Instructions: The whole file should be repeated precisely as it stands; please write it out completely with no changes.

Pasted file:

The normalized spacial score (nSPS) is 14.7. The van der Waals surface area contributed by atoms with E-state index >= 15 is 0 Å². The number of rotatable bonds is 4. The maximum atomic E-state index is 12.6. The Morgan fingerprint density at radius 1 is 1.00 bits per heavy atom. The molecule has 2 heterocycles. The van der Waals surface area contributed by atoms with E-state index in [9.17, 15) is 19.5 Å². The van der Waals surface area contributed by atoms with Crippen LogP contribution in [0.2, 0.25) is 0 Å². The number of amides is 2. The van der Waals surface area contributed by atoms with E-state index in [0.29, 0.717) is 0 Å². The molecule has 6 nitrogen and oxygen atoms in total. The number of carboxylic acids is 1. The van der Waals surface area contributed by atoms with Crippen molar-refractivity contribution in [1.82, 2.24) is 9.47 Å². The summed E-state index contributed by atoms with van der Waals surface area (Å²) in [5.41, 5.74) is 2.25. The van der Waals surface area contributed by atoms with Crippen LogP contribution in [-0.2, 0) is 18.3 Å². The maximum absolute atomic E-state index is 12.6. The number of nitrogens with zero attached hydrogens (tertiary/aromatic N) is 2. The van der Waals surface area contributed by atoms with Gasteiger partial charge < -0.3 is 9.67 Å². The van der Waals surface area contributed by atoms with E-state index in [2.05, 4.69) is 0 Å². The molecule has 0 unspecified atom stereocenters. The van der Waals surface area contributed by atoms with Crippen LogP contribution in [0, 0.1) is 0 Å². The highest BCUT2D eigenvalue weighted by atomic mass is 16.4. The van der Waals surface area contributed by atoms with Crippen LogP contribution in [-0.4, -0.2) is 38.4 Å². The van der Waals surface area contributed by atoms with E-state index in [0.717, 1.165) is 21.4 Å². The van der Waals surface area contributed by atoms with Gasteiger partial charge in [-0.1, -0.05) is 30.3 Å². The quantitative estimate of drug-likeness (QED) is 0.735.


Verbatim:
The normalized spacial score (nSPS) is 14.7. The van der Waals surface area contributed by atoms with E-state index >= 15 is 0 Å². The number of rotatable bonds is 4. The maximum atomic E-state index is 12.6. The Morgan fingerprint density at radius 1 is 1.00 bits per heavy atom. The molecule has 2 heterocycles. The van der Waals surface area contributed by atoms with E-state index in [9.17, 15) is 19.5 Å². The van der Waals surface area contributed by atoms with Crippen LogP contribution in [0.2, 0.25) is 0 Å². The number of amides is 2. The van der Waals surface area contributed by atoms with E-state index in [0.29, 0.717) is 0 Å². The molecule has 6 nitrogen and oxygen atoms in total. The number of carboxylic acids is 1. The van der Waals surface area contributed by atoms with Crippen molar-refractivity contribution in [1.82, 2.24) is 9.47 Å². The summed E-state index contributed by atoms with van der Waals surface area (Å²) in [5.41, 5.74) is 2.25. The van der Waals surface area contributed by atoms with Crippen LogP contribution in [-0.2, 0) is 18.3 Å². The maximum absolute atomic E-state index is 12.6. The number of nitrogens with zero attached hydrogens (tertiary/aromatic N) is 2. The van der Waals surface area contributed by atoms with Gasteiger partial charge < -0.3 is 9.67 Å². The van der Waals surface area contributed by atoms with E-state index in [2.05, 4.69) is 0 Å². The molecule has 0 unspecified atom stereocenters. The van der Waals surface area contributed by atoms with Crippen LogP contribution in [0, 0.1) is 0 Å². The highest BCUT2D eigenvalue weighted by atomic mass is 16.4. The van der Waals surface area contributed by atoms with Crippen LogP contribution in [-0.4, -0.2) is 38.4 Å². The van der Waals surface area contributed by atoms with E-state index in [0.717, 1.165) is 21.4 Å². The van der Waals surface area contributed by atoms with Gasteiger partial charge in [-0.1, -0.05) is 30.3 Å². The quantitative estimate of drug-likeness (QED) is 0.735.